His work has improved the quality of U.S. agriculture and helped thousands of moms and babies live healthier lives. The achievements of Washington State University animal scientist Min Du have now earned him a place among the institution’s 30 active Regents Professors.
“Being a scientist fulfills my curiosity,” Du said. “Since I was young, I’ve always asked ‘why?'”
Receiving promotion this February, Du is an internationally recognized researcher in nutrigenomics and growth biology. He is the first regents’ professor from the Department of Animal Sciences, 13th from the College of Agricultural, Human, and Natural Resource Sciences, and 54rd overall from WSU.
“Dr. Min Du is exemplary in everything he does,” said Gordon Murdoch, department chair. “His research program bridges the biomedical and animal sciences fields. He is prolific in his publications, immensely successful in securing competitive research awards, and most importantly, dedicated and detailed in his student training and mentorship.
“Amazingly, he still dedicates time for service at the departmental, college, institutional and national level,” Murdoch added. “Min is world-class; he exemplifies excellence, and as the first ever Regents Professor in Animal Sciences we are thrilled to retain him as a colleague, mentor and friend.”
Addressing rising rates of obesity and diabetes in Americans, including children, Du’s work focuses on understanding how maternal nutrition affects developing embryos, setting the trajectory for growth and development in life. Poor nutrition affects muscle and fat tissue and can predispose offspring to health challenges such as diabetes and obesity. His team discovered a key physiological component of poor fetal muscle and fat tissue development, leading to new treatments to improve metabolic health in children born to mothers with obesity and diabetes. This work also revealed strong protective effects against childhood obesity from maternal exercise.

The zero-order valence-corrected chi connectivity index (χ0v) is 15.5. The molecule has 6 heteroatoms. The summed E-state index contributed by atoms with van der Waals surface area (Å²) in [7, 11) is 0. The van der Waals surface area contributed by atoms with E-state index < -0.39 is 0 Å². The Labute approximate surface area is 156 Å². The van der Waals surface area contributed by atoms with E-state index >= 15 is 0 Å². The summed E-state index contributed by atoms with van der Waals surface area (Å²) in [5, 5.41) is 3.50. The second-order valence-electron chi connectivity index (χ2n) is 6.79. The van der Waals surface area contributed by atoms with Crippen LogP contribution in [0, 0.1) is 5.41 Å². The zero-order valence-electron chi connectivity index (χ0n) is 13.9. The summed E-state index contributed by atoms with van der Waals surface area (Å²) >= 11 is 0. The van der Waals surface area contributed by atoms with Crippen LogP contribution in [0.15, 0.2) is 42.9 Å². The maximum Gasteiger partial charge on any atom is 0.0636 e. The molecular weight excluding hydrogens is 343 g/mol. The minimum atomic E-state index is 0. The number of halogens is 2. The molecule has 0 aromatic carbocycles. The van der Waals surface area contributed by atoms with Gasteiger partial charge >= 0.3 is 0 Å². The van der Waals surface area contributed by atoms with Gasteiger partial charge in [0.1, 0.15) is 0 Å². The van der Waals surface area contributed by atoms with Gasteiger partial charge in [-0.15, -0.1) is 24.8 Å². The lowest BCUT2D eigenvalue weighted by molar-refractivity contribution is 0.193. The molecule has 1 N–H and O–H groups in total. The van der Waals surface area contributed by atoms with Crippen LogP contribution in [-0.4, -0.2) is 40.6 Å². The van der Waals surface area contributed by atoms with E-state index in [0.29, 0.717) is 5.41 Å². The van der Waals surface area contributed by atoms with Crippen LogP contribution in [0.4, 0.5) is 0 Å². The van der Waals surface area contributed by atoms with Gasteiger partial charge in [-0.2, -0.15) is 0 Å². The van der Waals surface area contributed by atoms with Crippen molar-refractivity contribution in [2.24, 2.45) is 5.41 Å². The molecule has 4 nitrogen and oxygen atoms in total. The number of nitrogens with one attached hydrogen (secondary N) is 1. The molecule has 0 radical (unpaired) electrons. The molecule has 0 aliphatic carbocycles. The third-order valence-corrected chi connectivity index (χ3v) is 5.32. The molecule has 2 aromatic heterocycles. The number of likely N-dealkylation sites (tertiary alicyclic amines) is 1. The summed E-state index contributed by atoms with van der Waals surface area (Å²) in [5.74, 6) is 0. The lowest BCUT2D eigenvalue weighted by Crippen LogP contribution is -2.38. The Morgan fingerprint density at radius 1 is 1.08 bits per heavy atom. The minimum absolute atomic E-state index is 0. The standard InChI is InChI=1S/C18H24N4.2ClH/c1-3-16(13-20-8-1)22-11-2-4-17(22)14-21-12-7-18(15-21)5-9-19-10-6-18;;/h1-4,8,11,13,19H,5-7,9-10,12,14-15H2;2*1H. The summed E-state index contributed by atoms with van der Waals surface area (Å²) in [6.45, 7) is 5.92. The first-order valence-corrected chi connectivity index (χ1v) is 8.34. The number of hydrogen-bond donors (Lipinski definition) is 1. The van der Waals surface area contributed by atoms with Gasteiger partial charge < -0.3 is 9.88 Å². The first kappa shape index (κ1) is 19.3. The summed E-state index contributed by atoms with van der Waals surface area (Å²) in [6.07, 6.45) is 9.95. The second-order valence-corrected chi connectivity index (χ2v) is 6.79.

His discoveries also connect with animal agriculture. Due to seasonal reproduction, nutrition deficiency is common in beef cows. Du’s work has helped develop better nutritional management strategies for cattle, improving animal nutrition and quality and making a substantial economic impact. His discoveries have drawn interest from scientists around the globe, and Du predicts that the field will continue to expand.
“The most interesting thing for me is the scientific question itself,” he said. “Those questions don’t distinguish between medical and animal science.”
Raised in Hangzhou, a city near Shanghai, Du’s curiosity marked his path early.
“I liked to watch movies about science, and read children’s magazines about nature,” he said.
A teacher as well as a researcher, Du has trained more than 50 graduate students, postdoctoral researchers, and visiting scientists.
“I like to see my students succeed,” said Du, who integrated his research with his 300-level course in animal growth and development and enjoys daily interaction with students in the lab and classroom.
A former Fulbright Specialist, he has earned the highest award in his field, the American Society of Animal Science (ASAS) Award in Animal Growth and Development. As a director at large of ASAS, he is actively involved as a leader in the society, as well as other professional organizations, and serves different funding agencies.
Regents professorships recognize the highest accomplishments in research, teaching, and public service. Nominees must be tenured full professors who have served WSU for the last seven years; achieved high distinction in their disciplines; helped raise the standards of the university; and sustained national or international recognition. Only three professors may be promoted to the rank annually; no more than 30 may be active at a time.
“I’m glad for this honor, and feel rewarded for hard work,” Du said. “But it also makes me want to work harder for continued growth and progress.”